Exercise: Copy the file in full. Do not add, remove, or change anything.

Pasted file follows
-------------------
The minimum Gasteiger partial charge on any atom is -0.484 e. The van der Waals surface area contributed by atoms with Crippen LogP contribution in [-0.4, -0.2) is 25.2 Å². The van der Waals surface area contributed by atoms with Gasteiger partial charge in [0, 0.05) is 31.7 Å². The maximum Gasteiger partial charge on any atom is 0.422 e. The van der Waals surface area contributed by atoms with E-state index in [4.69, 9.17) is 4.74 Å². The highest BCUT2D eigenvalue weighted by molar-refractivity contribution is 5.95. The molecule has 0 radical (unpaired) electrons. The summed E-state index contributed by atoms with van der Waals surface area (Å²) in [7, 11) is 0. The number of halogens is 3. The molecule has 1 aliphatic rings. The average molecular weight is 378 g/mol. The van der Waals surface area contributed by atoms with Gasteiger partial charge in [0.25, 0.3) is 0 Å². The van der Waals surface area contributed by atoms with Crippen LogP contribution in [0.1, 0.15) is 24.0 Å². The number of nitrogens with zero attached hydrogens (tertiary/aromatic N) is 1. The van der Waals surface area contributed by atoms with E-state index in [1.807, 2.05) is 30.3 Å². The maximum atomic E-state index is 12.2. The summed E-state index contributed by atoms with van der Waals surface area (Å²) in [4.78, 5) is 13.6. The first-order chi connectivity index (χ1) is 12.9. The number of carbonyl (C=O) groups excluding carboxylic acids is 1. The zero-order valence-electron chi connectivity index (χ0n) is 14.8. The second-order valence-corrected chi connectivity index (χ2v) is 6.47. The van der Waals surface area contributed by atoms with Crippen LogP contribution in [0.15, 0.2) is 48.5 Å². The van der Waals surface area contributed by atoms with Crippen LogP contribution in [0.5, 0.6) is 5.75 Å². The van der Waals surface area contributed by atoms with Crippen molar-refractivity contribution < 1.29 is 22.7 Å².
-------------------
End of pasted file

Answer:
The minimum Gasteiger partial charge on any atom is -0.484 e. The van der Waals surface area contributed by atoms with Crippen LogP contribution in [-0.4, -0.2) is 25.2 Å². The van der Waals surface area contributed by atoms with Gasteiger partial charge in [0, 0.05) is 31.7 Å². The maximum Gasteiger partial charge on any atom is 0.422 e. The van der Waals surface area contributed by atoms with E-state index in [4.69, 9.17) is 4.74 Å². The highest BCUT2D eigenvalue weighted by molar-refractivity contribution is 5.95. The molecule has 0 radical (unpaired) electrons. The summed E-state index contributed by atoms with van der Waals surface area (Å²) in [7, 11) is 0. The number of halogens is 3. The molecule has 1 aliphatic rings. The average molecular weight is 378 g/mol. The van der Waals surface area contributed by atoms with Gasteiger partial charge in [0.25, 0.3) is 0 Å². The van der Waals surface area contributed by atoms with Crippen LogP contribution in [0.1, 0.15) is 24.0 Å². The number of nitrogens with zero attached hydrogens (tertiary/aromatic N) is 1. The van der Waals surface area contributed by atoms with E-state index in [1.807, 2.05) is 30.3 Å². The maximum atomic E-state index is 12.2. The summed E-state index contributed by atoms with van der Waals surface area (Å²) in [4.78, 5) is 13.6. The first-order chi connectivity index (χ1) is 12.9. The number of carbonyl (C=O) groups excluding carboxylic acids is 1. The zero-order valence-electron chi connectivity index (χ0n) is 14.8. The second-order valence-corrected chi connectivity index (χ2v) is 6.47. The van der Waals surface area contributed by atoms with Crippen LogP contribution in [0.15, 0.2) is 48.5 Å². The van der Waals surface area contributed by atoms with Crippen LogP contribution in [0.5, 0.6) is 5.75 Å². The van der Waals surface area contributed by atoms with Crippen molar-refractivity contribution < 1.29 is 22.7 Å².